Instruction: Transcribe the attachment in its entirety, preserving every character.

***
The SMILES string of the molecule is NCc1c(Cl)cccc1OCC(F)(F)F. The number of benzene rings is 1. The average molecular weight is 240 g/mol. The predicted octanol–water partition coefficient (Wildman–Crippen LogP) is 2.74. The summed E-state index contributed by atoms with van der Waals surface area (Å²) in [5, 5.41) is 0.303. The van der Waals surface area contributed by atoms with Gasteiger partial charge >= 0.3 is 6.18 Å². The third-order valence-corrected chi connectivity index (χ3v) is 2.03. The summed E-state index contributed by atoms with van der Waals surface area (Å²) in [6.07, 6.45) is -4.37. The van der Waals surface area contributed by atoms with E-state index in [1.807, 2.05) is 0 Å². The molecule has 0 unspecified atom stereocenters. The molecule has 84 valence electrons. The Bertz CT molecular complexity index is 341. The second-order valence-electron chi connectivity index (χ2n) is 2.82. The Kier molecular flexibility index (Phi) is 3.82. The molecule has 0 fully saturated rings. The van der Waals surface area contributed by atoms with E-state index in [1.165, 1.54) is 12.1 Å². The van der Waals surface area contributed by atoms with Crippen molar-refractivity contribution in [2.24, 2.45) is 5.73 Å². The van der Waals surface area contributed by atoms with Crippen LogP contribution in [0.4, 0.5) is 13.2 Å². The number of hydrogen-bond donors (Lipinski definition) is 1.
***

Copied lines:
The SMILES string of the molecule is NCc1c(Cl)cccc1OCC(F)(F)F. The number of benzene rings is 1. The average molecular weight is 240 g/mol. The predicted octanol–water partition coefficient (Wildman–Crippen LogP) is 2.74. The summed E-state index contributed by atoms with van der Waals surface area (Å²) in [5, 5.41) is 0.303. The van der Waals surface area contributed by atoms with Gasteiger partial charge >= 0.3 is 6.18 Å². The third-order valence-corrected chi connectivity index (χ3v) is 2.03. The summed E-state index contributed by atoms with van der Waals surface area (Å²) in [6.07, 6.45) is -4.37. The van der Waals surface area contributed by atoms with E-state index in [1.807, 2.05) is 0 Å². The molecule has 0 unspecified atom stereocenters. The molecule has 84 valence electrons. The Bertz CT molecular complexity index is 341. The second-order valence-electron chi connectivity index (χ2n) is 2.82. The Kier molecular flexibility index (Phi) is 3.82. The molecule has 0 fully saturated rings. The van der Waals surface area contributed by atoms with E-state index in [1.165, 1.54) is 12.1 Å². The van der Waals surface area contributed by atoms with Crippen molar-refractivity contribution in [2.24, 2.45) is 5.73 Å². The van der Waals surface area contributed by atoms with Crippen LogP contribution in [0.4, 0.5) is 13.2 Å². The number of hydrogen-bond donors (Lipinski definition) is 1.